Basha’s warehouse

A Bashas’ worker guided cars for vaccinations at a Basha’s warehouse near the I-10 and Chandler Boulevard in Chandler two months ago.

Ahwatukee leads the rest of Phoenix and the East Valley in the percentage of fully vaccinated residents but that rate has barely increased over the last few weeks, according to data released last week by the county health department.

Among Ahwatukee’s three ZIP codes, the percentage of fully vaccinated people is the highest in 85045, with 59.3 percent. That’s followed by 53.1 percent in 85048 and 50.6 percent in 85044, according to the county.

Those rates have barely moved in recent weeks.

In Phoenix citywide, only 39.2 percent of residents are fully vaccinated – a few 10ths of a percentage point less than Mesa’s rate.

Chandler’s fully vaccinated rate stands at 48 percent while Gilbert’s is at 43 percent and Tempe at 43.6 percent.

The latest data comes amid suggestions by the state’s top health official that Arizona may not meet the president’s goal of getting 70 percent of residents vaccinated against the coronavirus by July 4.

“Historically, Arizona has had pockets of vaccine hesitancy, even before COVID-19,’’ said Dr. Cara Christ. “That kind of sets a baseline.’’

At the same time, she said, there has been a sharp decline in the number of vaccines being administered.

“A lot of Arizonans are independent,’’ Christ said. “They want to make these decisions on their own.’’

Her prime weapon, she said, is getting out information about the vaccines, how it’s safe, effective and free. And Christ said she still believes that Arizona can get to 70 percent eventually.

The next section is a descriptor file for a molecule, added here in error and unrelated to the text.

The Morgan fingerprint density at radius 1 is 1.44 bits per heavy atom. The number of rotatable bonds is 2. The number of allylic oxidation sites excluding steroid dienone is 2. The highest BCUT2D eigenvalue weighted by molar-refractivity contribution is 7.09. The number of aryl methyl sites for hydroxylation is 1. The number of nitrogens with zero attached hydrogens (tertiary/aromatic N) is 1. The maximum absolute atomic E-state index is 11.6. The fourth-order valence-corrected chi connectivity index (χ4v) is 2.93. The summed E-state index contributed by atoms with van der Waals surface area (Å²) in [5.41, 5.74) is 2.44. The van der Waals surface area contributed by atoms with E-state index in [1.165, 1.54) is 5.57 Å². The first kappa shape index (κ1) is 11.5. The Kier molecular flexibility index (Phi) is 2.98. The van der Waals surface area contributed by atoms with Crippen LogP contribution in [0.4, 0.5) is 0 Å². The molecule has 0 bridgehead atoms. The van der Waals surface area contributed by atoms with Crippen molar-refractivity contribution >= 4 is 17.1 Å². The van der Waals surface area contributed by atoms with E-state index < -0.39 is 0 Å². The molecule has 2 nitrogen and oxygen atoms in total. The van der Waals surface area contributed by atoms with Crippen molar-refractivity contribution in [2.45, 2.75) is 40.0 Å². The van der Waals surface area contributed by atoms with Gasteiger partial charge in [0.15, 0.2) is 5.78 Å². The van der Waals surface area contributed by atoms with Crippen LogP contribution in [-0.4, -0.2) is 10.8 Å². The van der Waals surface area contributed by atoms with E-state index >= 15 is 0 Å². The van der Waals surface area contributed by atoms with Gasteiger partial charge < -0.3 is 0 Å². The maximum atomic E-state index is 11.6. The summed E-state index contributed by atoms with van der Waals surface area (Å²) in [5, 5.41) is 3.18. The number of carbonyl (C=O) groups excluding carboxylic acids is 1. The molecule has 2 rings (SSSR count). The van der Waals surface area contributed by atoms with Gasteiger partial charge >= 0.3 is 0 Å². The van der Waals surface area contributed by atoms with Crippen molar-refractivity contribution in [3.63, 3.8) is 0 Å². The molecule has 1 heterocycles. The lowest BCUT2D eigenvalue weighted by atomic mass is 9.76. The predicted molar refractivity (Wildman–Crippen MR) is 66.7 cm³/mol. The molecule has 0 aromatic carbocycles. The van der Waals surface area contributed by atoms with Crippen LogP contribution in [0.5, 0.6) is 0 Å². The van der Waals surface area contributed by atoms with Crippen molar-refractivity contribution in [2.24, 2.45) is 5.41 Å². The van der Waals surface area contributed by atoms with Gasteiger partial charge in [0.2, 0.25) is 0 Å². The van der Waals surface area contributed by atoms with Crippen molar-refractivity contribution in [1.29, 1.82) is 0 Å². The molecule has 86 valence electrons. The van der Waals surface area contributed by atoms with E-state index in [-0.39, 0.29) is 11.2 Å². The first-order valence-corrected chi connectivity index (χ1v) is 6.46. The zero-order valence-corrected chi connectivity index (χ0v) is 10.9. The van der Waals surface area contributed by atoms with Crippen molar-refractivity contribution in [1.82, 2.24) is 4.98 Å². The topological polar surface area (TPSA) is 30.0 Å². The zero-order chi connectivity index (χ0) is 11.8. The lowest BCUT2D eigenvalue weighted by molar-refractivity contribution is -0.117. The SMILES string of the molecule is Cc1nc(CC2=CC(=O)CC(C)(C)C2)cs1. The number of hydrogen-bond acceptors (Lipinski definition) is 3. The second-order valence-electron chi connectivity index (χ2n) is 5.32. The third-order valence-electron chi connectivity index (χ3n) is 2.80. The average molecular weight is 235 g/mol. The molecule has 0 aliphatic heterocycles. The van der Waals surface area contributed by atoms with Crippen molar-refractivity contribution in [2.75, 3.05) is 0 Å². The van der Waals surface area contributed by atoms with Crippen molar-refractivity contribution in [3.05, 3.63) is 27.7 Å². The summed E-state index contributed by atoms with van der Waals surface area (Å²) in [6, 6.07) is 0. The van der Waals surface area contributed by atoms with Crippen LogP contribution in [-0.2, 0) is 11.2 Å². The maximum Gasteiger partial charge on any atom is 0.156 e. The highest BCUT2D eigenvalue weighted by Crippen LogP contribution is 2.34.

Some of it, she said, are the “wait and see’’ crowd who are sitting on the sidelines, waiting for some specific reason to get inoculated and watching for reports of side effects.

“But if there was an uptick in cases, maybe those wait-and-see would be, ‘All right, maybe I’m not going to wait and see any more, I’m going to get vaccinated,’ ‘’ Christ said.

That flagging interest in getting inoculated is reflected in the numbers.

At its peak, the sites run by her agency was administering more than 169,000 doses a week. And on one of those days, Christ said, more than 12,000 shots were put into arms in a 24-hour period.

By contrast, only 13,000 doses were given out all of last week at all the state sites.

All that played into her decision earlier this week to shut down all the state-run mass vaccination sites, with the last shots in arms by June 28. 

Tempe Union will host Pfizer vaccination events for ages 12 and up at Desert Vista High School on June 24 for the first dose and July 13 for the second. To make an appointment, go to maricopa.gov and search "COVID."

Arizonans are still getting ill from COVID-19. On Friday, the health department reported another 346 new cases and 20 additional deaths. And 5 percent of the tests for the virus came back positive.

Newly released county data show one Ahwatukee ZIP code – for the first time since the pandemic began – recorded no   positive new test results. ZIP code 85045 also showed only 12 cases per 100,000 – and indication of low transmission.